The Coverdell Plan for Education Saving

While 529 plans have higher funding limits and are a great way to save for college, the Coverdell education savings plan (ESA) offers more flexibility about what the funds can be used for, so parents may want to look into it as well.

To contribute to a Coverdell, parents must have a child under eighteen.  The yearly limit for contributions per beneficiary is $2000.

There are also limits related to income. They are $190,000 to $220,000 modified adjusted gross income for married couples who file jointly and $95,000 to $110,000 for single parents.  The maximum of $2,000 is gradually reduced when the income is between these limits, and if the modified adjusted gross income is above the upper limit, no contribution is permitted.

Because anyone can contribute, parents can give money to someone in a lower tax bracket, and that person can use the money to make the contribution.  All contributors must coordinate gifts so that the ESA does not exceed the $2000 per year per child limit. WARNING: If gift givers go over the limit, a 6% excise tax is charged on the overage amount.

Some savings accounts require that the fund must be controlled by parents or legal guardians as the responsible individuals. That plan helps to ensure that all people who are contributing can be kept aware of the total contribution.

A parent and an ex-spouse can each establish separate ESAs.

Coverdell funds are not limited to college spending.  They can be used for expenses for elementary, secondary, or higher education.  The allowed expenses include tuition, books, fees, supplies, equipment, tutoring, purchasing computer technology, Internet access, room and board, uniforms, transportation, and extended-day programs that the school requires or supplies.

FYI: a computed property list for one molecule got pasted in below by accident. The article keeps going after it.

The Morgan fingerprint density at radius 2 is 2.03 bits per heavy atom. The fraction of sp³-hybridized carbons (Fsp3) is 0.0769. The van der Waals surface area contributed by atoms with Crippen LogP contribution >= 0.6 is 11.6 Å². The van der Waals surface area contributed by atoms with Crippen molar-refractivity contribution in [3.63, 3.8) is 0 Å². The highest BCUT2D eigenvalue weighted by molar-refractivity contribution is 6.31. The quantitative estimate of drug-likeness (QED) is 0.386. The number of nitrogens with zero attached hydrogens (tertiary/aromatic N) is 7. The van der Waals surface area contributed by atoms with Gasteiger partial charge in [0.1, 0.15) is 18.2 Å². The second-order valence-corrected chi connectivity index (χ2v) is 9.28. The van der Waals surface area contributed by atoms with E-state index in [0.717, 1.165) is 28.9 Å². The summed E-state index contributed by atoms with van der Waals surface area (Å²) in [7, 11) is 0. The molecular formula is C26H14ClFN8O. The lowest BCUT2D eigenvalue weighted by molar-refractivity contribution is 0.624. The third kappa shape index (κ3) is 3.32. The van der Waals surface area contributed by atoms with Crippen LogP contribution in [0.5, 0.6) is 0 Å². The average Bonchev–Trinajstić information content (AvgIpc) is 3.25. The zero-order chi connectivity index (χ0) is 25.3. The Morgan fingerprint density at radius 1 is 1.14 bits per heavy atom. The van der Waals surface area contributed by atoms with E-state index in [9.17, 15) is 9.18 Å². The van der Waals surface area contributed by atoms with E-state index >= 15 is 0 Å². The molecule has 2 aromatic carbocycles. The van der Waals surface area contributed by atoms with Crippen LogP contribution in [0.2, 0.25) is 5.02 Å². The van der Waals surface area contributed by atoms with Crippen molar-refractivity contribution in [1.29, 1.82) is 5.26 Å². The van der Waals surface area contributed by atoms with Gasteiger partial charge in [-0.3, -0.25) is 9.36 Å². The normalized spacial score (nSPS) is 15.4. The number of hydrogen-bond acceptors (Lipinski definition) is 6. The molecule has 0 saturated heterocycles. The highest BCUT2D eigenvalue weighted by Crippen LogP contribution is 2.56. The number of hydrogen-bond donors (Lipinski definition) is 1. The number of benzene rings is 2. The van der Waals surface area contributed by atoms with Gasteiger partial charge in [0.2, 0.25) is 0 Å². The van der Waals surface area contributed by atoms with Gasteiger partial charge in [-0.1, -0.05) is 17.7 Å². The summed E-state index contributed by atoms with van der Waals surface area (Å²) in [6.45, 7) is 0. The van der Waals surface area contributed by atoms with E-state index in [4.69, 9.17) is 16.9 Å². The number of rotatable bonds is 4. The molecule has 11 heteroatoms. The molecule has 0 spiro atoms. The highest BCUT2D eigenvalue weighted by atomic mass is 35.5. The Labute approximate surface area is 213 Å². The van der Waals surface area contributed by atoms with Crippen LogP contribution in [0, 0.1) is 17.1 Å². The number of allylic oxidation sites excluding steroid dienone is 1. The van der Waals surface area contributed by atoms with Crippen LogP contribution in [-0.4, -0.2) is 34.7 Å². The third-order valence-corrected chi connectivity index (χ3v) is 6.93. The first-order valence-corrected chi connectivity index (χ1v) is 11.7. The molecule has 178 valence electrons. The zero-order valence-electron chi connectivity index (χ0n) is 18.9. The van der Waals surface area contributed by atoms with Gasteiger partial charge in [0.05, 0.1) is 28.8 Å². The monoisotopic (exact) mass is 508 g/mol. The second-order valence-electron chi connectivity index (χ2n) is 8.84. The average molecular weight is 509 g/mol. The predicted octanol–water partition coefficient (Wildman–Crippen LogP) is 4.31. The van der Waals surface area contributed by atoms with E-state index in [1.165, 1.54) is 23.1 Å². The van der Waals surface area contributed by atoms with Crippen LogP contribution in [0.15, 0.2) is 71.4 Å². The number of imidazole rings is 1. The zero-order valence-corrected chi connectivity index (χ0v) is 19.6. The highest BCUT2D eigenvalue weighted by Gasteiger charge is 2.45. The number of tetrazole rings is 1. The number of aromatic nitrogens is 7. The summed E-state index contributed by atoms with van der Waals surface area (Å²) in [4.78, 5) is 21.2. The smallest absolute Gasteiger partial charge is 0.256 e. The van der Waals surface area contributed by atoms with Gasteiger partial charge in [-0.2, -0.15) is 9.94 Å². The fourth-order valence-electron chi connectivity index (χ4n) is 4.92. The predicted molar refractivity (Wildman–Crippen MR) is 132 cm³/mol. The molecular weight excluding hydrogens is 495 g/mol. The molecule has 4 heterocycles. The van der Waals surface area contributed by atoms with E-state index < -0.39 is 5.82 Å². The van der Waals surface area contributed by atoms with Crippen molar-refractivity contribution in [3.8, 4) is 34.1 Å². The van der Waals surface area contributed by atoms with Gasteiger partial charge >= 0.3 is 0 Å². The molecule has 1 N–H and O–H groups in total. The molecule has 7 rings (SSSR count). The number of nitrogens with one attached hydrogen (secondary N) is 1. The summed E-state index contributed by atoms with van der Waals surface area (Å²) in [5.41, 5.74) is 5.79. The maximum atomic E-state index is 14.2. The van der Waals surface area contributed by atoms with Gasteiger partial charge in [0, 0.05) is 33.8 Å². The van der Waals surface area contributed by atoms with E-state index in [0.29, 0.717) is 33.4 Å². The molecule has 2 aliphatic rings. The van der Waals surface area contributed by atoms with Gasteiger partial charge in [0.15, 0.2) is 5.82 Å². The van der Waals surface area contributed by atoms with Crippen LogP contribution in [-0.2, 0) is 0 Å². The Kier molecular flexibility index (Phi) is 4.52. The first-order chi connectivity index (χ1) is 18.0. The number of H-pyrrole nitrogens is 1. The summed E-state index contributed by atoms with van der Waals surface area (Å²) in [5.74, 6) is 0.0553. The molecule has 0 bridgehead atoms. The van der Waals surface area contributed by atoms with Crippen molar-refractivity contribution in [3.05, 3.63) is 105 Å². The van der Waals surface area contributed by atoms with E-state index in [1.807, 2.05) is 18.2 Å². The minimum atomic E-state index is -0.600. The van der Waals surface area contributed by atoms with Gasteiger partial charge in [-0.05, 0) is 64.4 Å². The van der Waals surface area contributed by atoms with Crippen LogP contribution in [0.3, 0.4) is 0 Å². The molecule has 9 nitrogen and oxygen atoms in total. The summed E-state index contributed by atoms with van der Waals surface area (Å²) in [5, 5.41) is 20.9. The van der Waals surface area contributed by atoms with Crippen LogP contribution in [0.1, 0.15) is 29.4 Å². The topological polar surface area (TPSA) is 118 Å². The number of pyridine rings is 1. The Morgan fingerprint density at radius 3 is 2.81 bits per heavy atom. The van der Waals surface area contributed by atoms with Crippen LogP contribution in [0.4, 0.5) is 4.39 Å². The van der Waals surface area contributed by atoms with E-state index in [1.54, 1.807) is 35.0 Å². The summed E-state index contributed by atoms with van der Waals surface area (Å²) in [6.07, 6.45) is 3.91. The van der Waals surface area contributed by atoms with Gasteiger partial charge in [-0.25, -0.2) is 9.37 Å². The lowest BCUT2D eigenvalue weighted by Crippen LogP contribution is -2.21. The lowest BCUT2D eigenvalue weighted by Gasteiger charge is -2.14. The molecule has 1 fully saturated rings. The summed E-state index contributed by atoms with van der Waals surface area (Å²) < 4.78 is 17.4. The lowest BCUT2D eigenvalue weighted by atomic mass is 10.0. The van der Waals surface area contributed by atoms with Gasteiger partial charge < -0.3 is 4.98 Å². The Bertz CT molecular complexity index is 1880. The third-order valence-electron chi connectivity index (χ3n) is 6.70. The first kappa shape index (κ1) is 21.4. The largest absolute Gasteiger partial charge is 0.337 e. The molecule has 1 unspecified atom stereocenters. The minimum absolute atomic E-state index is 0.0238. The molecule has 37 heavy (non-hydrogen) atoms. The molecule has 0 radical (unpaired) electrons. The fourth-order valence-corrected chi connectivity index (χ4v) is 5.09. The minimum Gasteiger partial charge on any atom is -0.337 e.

The contributions to a Coverdell are nondeductible. Growth on the money is tax-free, and withdrawals from the fund are tax-free up the beneficiary’s qualified expenses. The beneficiary will not owe tax on the distributions if they are less than a beneficiary’s qualified education expenses at an eligible institution. This includes any public, private or religious school that provides elementary or secondary education as determined under state law. Eligible institutions also include any college, university, vocational school or other postsecondary educational institution eligible to participate in a student aid program administered by the Department of Education.

Money that is withdrawn for expenses other than education is counted as the beneficiary’s income and is subject to a 10% penalty.  If there is a balance in an ESA, it must be distributed within thirty days after a beneficiary reaches the age of thirty. The beneficiary would then be taxed on the earnings part of the contribution.

One caveat:  If students are seeking federal financial aid, the Coverdell may be a liability because it is considered an asset for the student rather than the parent. The beneficiary may avoid these taxes by rolling over the full balance to another Coverdell ESA for another family member.

For more details, see IRS Publication 970, Tax Benefits for Higher Education (at IRS.gov), call 800-TAX-FORM (800-829-3676), or visit www.irs.gov/uac/Coverdell-Education-Savings-Accounts.  Or contact your tax accountant and/or financial advisor.